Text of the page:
Eddie Sakaki

Along the West Coast, volunteers show creativity and respect for the ocean.

By Allen B. Bunting

For nearly a decade, Ocean Day has rallied youngsters to protectmarine life and the environment. Last year, as part of that annualcelebration, The Migrating Human Whale Projectmotivated 10,000 kids from Mexico to Canada to clean Westernbeaches and raise awareness about threatened whales. "It was alabor of love," says program director John Quigley. "We showed kidsthat making a difference can be fun."

The project, which held events in eight different cities alongthe whale migration route, began in Loreto, Mexico, where theworld's largest whales birth their calves. Unfortunately, Loreto'sarroyo poses a growing danger to marine life because it's filledwith garbage.

John joined with the Loreto Bay Company, the Malibu Foundation,the Loreto Bay Foundation, the California Coastal Commission, andother organizations to address the problem. They gathered some 800local students, who made a visual dent in the shore's trash problemby collecting paper products, plastic bottles, even a refrigerator.Following the beach cleanup, children and adult volunteersassembled in designated spots to form a giant whale, which wasphotographed from a helicopter. The aerial art sent a dramaticmessage about protecting marine animals. "This was a day ofeducation and service," John says.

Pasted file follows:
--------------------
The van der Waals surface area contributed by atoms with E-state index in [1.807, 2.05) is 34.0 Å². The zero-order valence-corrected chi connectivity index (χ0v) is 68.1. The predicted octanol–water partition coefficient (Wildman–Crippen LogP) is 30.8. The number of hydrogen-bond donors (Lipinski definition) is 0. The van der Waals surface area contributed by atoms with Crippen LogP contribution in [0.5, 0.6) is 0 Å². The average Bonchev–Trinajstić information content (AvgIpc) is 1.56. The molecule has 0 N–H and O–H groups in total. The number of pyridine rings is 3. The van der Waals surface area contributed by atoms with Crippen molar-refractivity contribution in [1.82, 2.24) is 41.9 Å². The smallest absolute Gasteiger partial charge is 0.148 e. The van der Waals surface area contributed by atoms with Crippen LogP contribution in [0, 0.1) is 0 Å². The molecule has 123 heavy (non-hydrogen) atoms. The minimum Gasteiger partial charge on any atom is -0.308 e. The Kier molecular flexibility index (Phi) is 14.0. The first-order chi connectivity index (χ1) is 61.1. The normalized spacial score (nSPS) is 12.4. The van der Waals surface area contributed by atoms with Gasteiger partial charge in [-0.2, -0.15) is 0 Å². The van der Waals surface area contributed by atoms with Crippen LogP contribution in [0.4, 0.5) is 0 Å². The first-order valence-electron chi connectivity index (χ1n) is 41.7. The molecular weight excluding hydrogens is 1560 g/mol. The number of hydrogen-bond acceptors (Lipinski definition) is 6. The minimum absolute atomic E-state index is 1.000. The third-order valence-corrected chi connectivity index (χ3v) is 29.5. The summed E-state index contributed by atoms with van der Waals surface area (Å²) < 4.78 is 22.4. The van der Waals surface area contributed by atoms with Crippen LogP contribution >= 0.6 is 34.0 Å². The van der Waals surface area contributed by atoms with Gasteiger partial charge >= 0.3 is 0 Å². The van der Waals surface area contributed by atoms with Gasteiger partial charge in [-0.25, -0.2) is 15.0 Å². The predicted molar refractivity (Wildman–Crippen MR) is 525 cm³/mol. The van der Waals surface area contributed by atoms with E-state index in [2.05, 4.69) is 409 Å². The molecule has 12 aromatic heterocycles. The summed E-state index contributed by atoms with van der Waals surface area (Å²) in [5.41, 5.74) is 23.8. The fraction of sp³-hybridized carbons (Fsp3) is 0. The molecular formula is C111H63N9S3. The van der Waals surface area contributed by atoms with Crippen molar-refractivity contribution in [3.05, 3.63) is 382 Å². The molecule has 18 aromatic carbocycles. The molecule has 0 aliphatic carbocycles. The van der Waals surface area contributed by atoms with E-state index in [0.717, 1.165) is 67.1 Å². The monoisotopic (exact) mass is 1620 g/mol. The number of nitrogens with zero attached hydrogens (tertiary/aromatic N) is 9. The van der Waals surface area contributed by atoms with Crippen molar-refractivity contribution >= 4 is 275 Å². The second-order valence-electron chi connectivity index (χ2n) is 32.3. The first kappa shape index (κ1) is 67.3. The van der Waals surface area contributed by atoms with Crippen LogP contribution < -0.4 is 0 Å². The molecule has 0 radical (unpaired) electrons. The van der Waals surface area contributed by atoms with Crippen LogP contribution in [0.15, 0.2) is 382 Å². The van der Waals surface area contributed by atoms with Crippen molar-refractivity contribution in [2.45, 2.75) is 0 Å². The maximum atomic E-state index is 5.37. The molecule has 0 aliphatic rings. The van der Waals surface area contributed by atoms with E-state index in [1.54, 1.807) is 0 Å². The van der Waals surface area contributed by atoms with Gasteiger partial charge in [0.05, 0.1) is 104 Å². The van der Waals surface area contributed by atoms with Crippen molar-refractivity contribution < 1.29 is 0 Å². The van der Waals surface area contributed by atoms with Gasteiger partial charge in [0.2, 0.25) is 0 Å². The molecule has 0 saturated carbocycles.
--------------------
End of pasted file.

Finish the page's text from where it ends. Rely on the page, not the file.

He and the Ocean Day network hope for similar success this year,when they focus on kids and the power of their actions. "Each OceanDay is fresh and different, but the core of the experience remainsthe same," John says. "We bring folks together with the common goalto honor the ocean."

The Migrating Human Whale Project;oceanday.net

You May Like